Posted May 13, 2012
Shark Girl is written by Kelly Bingham. This book is about a fifteen year old girl named Jane Arrowood. Jane is a good artist and loves to draw. She wins a lot of awards for her drawings. One day she decided to go swimming at the beach with her mom and brother. At the beach she was attacked by a shark. She almost died from the attack. She lost her arm above the elbow. This changed her life forever. She had a lot of problems because she thought she could not draw again. People kept telling her draw and she kept saying, “I can’t and I don’t want to draw.” But she would draw secretly and not show people. She drew a picture for a special boy that she became friends with in rehab. It was her birthday present to him. Drawing helped her accept her lost arm. She didn’t want to go to school because she thought people would make fun of her fake arm and call her shark girl. I really liked the book because I thought it was interesting to read about how a girl had to continue her life with one arm. I would recommend this book to teenage girls. I think that we could really relate to this story and the feelings that Jane has.
2 out of 2 people found this review helpful.Was this review helpful? Yes NoThank you for your feedback. Report this reviewThank you, this review has been flagged.
Posted February 19, 2012
Posted July 7, 2011
Posted May 14, 2012
Posted February 10, 2012
Posted March 31, 2014
This book is for Bethany Hamilton she knows about this book and it is about her it is sad but good I didn't like that it just taked about the arm the whole timeWas this review helpful? Yes NoThank you for your feedback. Report this reviewThank you, this review has been flagged.
Posted March 7, 2014
Posted January 25, 2014
Posted January 25, 2014
Posted December 28, 2013
Go there if you support Bethany Hamilton and Soul Surfer instead of this Jane character and Shark Girl. (Delays may cause the site to be published after January 19, 2014. If you aren't happy with the content of the site, please let me know immediately. Please support Bethany Hamilton by visiting this site!)Was this review helpful? Yes NoThank you for your feedback. Report this reviewThank you, this review has been flagged.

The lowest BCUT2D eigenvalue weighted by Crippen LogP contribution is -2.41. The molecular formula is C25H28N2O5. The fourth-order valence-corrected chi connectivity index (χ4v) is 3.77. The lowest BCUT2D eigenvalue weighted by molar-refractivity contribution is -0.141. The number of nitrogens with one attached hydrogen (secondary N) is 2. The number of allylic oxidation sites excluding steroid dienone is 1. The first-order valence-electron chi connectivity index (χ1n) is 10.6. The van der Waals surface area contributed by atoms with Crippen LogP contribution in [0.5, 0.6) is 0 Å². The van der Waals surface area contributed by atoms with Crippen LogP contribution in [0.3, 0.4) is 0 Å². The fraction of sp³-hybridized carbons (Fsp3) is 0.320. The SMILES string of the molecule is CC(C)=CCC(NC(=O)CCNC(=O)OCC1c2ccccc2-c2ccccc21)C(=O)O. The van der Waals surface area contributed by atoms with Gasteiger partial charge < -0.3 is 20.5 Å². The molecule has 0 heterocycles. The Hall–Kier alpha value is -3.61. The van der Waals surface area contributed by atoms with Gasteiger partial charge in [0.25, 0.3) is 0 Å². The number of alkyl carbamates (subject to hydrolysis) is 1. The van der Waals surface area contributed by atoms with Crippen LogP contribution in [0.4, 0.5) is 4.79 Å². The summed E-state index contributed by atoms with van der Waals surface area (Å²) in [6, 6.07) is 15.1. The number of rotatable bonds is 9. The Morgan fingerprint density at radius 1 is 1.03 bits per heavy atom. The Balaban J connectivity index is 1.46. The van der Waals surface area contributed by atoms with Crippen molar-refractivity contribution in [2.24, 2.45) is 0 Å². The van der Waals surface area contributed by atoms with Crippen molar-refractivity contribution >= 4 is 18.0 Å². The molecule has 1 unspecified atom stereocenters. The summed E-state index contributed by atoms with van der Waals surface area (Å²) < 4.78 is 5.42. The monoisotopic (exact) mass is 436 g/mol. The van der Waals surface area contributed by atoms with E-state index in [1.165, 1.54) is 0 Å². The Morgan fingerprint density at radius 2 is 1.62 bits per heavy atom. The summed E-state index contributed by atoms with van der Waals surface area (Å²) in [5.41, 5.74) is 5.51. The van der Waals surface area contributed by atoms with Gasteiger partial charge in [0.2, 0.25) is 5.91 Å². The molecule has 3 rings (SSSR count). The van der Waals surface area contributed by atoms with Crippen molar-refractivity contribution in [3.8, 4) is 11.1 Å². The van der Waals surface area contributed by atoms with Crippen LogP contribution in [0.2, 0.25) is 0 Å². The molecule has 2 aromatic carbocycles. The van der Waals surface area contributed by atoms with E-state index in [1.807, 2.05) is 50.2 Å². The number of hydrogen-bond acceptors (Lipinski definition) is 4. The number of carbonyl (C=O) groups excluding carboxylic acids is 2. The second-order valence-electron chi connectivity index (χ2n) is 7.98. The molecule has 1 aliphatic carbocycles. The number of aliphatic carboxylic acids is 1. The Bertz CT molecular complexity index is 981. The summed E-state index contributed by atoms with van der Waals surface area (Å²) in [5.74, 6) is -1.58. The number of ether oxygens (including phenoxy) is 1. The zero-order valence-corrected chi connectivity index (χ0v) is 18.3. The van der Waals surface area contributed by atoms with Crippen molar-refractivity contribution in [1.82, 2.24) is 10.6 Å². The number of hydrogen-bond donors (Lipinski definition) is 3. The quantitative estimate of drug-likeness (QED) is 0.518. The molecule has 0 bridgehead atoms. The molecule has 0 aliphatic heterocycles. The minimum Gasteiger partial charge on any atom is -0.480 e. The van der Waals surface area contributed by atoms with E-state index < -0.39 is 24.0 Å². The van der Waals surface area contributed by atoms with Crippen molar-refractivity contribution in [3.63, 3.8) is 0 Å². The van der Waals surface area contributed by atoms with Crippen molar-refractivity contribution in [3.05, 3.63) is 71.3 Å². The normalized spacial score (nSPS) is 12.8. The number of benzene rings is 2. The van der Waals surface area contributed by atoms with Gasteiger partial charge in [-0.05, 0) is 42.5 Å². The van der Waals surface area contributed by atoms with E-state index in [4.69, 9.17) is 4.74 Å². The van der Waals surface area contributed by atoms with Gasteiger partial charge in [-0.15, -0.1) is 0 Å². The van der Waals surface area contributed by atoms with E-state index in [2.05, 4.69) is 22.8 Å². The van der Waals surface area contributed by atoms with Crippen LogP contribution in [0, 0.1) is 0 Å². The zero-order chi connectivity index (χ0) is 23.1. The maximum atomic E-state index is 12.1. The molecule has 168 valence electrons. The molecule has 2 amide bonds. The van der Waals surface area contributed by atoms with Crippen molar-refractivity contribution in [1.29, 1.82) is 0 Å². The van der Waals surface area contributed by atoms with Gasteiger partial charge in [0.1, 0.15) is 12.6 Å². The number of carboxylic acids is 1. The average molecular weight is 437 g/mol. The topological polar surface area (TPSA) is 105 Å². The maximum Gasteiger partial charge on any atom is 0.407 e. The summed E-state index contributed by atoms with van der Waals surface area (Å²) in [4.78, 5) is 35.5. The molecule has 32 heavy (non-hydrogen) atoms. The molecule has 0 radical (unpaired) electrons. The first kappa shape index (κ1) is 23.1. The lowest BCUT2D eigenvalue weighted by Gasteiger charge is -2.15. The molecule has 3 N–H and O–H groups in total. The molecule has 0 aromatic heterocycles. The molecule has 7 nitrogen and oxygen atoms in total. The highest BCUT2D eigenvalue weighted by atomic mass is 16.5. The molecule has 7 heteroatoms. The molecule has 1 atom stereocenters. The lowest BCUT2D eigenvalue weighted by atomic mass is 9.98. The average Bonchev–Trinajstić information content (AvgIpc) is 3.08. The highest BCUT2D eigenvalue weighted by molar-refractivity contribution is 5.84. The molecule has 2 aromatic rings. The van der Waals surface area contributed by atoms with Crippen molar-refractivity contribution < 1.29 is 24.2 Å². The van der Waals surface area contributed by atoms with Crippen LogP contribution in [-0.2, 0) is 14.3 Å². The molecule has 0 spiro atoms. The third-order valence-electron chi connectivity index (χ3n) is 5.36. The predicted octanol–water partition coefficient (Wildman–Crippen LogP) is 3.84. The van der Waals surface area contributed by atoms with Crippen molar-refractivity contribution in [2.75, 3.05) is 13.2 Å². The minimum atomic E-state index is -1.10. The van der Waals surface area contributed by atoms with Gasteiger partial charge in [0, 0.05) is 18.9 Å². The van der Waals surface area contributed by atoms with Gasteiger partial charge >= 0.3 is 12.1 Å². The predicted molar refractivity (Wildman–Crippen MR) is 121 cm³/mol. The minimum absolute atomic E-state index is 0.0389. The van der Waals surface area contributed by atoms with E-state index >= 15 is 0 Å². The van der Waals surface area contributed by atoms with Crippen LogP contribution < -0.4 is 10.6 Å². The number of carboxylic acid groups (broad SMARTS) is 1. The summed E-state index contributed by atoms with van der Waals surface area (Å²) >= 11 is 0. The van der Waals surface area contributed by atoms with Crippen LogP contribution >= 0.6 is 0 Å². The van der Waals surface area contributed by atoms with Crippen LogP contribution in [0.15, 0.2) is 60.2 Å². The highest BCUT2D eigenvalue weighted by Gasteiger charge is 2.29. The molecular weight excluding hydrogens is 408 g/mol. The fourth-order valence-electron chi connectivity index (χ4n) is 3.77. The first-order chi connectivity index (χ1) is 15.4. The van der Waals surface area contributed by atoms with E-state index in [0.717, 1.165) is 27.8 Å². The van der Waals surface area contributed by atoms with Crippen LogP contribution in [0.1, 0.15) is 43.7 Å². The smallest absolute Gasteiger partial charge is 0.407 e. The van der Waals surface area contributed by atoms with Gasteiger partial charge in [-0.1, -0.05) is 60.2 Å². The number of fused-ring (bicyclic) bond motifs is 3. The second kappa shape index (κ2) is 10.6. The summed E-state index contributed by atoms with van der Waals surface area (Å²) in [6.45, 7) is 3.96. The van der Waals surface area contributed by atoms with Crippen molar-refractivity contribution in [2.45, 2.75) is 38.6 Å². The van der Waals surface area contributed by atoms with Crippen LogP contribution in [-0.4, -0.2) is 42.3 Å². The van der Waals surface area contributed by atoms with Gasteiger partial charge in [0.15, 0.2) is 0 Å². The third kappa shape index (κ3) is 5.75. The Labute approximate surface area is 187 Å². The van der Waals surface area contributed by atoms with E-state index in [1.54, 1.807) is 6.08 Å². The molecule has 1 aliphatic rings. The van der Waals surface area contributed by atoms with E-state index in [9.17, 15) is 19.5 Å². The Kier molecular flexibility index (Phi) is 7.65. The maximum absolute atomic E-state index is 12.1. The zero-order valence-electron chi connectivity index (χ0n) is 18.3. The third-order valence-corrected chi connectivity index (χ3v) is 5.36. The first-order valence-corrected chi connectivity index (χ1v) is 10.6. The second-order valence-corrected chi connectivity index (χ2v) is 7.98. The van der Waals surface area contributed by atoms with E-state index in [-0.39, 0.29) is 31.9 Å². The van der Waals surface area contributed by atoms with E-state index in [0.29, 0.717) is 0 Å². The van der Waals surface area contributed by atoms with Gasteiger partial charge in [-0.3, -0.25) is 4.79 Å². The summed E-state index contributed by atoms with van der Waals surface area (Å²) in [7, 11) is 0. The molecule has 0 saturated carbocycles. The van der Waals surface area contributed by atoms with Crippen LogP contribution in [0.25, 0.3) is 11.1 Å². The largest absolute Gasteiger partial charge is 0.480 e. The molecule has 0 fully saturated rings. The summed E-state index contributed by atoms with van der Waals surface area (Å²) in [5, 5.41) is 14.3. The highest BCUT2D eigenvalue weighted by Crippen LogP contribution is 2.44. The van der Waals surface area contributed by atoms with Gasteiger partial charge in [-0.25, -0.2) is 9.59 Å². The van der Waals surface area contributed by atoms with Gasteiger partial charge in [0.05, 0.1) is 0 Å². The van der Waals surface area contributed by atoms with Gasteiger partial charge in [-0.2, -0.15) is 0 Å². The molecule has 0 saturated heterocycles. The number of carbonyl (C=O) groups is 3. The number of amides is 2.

Posted August 20, 2013
Posted August 8, 2013
I read this book during school i love it so much i finshed it in two days! I never watched the movie but i highly reccomend the book. Its a very well written book and i loved it a lot i hope you enjoy it as much as i did :)Was this review helpful? Yes NoThank you for your feedback. Report this reviewThank you, this review has been flagged.
Posted July 9, 2013
Posted June 9, 2013
I’ve had this book on my Kindle for a while. I watched the movie over the holidays and decided I would read the book. Little did I know the two were not related. However, I really enjoyed the book. There were a lot of similarities between the two.
The author has written the story more like a diary from Jane’s perspective. Picking up in the hospital after waking up for the injury, the story moves very quickly. The author has clearly covered all areas of concern for Jane and how she is able to deal with them. From interactions with her mom and brother, and extended family, all concerned about her returning to daily activities and being an artist. To her friends and their willingness to accept her with her being different now. And my favorite part was the relationship she makes with Justin, a little boy dealing with the loss of his leg.
I would recommend this book to anyone who has seen the movie and enjoyed it. A very quick read. And also would recommend this book to anyone who is struggling with anything in their life. There was a great message about picking up and continuing on.
Posted May 19, 2013